3M (MMM) shares were rallying another 1% after the bell on Tuesday as the company announced a new buyback authorization (press release available here). The company announced plans to repurchase $12 billion in stock. At current prices, that would give the company the capacity to buy back 14% of the company. Clearly 3M management is very bullish about the future of the stock, but given its strong performance over the past twelve months, should investors be?
It is important to recognize that 3M may very well be the most shareholder-friendly corporation in the country. The company has paid a dividend for 97 straight years, and the company has raised the dividend for 56 consecutive years. In December, the company announced a 35% hike to the quarterly payout to $0.855 (giving shares a current yield of roughly 2.7%). On top of this payout, 3M now plans to aggressively buyback stock. Clearly, management is working hard to reward investors.
Now, it should be noted that there is no definitive end-date to this repurchase authorization. This means that it could take 3M one year or ten years to buy $12 billion worth of stock. Obviously, this news is less impressive if the company takes longer to repurchase shares. I believe it is reasonable to expect the company to take approximately two years to complete this plan. In 2013, the company repurchased $5.2 billion stock but accelerated the program in the end of the year with a $1.7 billion expenditure in the fourth quarter. Given a hastening pace and growing cash flow, a faster pace is reasonable in 2014 and 2015. I would expect the company to spend about $6 billion per year and complete this buyback at the end of 2015. Even if shares rally a good deal, the company will repurchase over 10% of the stock in two years, which will be extremely accretive for EPS.
Investors are then faced with the question of how 3M will manage to repurchase so much stock in such a short period of time. The company currently carries $6 billion in debt but also holds $4.8 billion in cash. With a market capitalization of $84 billion, 3M's $1 billion net debt load is virtually insignificant. In other words, the company could fund this buyback entirely with debt while maintaining tremendous financial strength. This is the benefit of a conservative and shareholder-friendly management philosophy. However, 3M won't need to fully tap the debt markets to fund this buyback thanks to strong operating fundamentals.
In 2014, 3M expects to earn $7.30-$7.55 for a $7.425 midpoint, and it is worth noting the company does a history of somewhat conservative guidance. This guidance suggests that 3M will grow earnings by about 10-11% in 2014, which is superb growth for such a large and diversified industrial conglomerate. Excluding currency fluctuations, organic sales should increase by a solid 3-6% in 2014.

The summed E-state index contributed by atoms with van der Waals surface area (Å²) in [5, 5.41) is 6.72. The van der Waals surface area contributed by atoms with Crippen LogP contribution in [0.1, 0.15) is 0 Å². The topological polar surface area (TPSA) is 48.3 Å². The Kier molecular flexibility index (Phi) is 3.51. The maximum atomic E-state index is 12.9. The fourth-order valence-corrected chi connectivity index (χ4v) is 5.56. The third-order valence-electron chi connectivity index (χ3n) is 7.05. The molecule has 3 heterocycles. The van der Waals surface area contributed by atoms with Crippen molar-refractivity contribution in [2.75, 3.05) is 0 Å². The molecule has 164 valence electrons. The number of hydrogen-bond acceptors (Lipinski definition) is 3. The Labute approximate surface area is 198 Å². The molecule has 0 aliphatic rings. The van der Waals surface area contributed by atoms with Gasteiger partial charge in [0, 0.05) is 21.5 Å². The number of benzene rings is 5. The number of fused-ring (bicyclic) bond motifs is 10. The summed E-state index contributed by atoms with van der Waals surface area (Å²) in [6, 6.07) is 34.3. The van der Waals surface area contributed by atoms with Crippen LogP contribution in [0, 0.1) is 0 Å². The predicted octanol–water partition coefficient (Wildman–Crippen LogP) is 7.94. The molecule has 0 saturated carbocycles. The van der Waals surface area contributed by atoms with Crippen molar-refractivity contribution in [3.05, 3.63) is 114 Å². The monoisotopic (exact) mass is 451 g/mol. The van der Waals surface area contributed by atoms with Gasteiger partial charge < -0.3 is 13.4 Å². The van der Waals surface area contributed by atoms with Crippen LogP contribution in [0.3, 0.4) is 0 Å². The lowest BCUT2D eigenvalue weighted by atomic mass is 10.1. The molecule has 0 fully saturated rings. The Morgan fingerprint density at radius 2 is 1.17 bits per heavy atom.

Frankly, a company is unable to increase dividends for over a half-century without focusing on the long term. Fortunately, 3M continues to think beyond the next quarter and the next year with its five year road map that lasts through 2017. Over the next five years, management continues to expect 9-11% annual EPS growth, 4-6% organic sales growth, 20% return on invested capital, and 100% cash flow conversion, which will help to fund aggressive capital returns to shareholders. 3M's intensive R&D program continues to lead to new products that contribute to 3M's remarkably consistent revenue growth.
In addition to in-house development, 3M isn't afraid to strike deals and expand its product portfolio to grow revenue and earnings. Over the next five years, management hopes to deploy at least $5-$10 billion for acquisitions. 3M typically makes small bolt-on deals of less than $1 billion, but if an opportunity arises, management has said it is willing to strike a deal worth several billion dollars. While many acquisitions fail due to a high bid price, 3M's track record of making accretive transactions should excite and comfort investors. Depending on the timing of acquisitions and R&D, the company should generate $3.5-$4 billion of free cash flow on cash flow of about $4.8-5 billion in 2014.
While the exact timing of the buyback and acquisitions are not fully known, about half of shareholder returns (the dividend and buyback combined) will be funded by free cash flow and half from debt. Given the extremely low debt burden, this is a sustainable and wise financial strategy. This buyback will help to accelerate EPS growth and provide a lift to shares. However, unless the stock is attractively valued, it is not a wise use of funds. Based on management's guidance, the stock is trading at 17x earnings.
While this valuation may not seem all that cheap, I think this is an attractive valuation for a company with 10% earnings growth and an extremely shareholder-friendly culture. 3M is the perfect example of a stock long-term investors can own, reinvest dividends, sleep well at night, and generate solid multi-year returns. Under $130, 3M is an attractive purchase, and should it fall below $125 if the market corrects further, investors should aggressively get long. With this buyback announcement, 3M reaffirmed its commitment to return capital to shareholders. With growing capital returns and solid growth, 3M continues to be a great long term investment.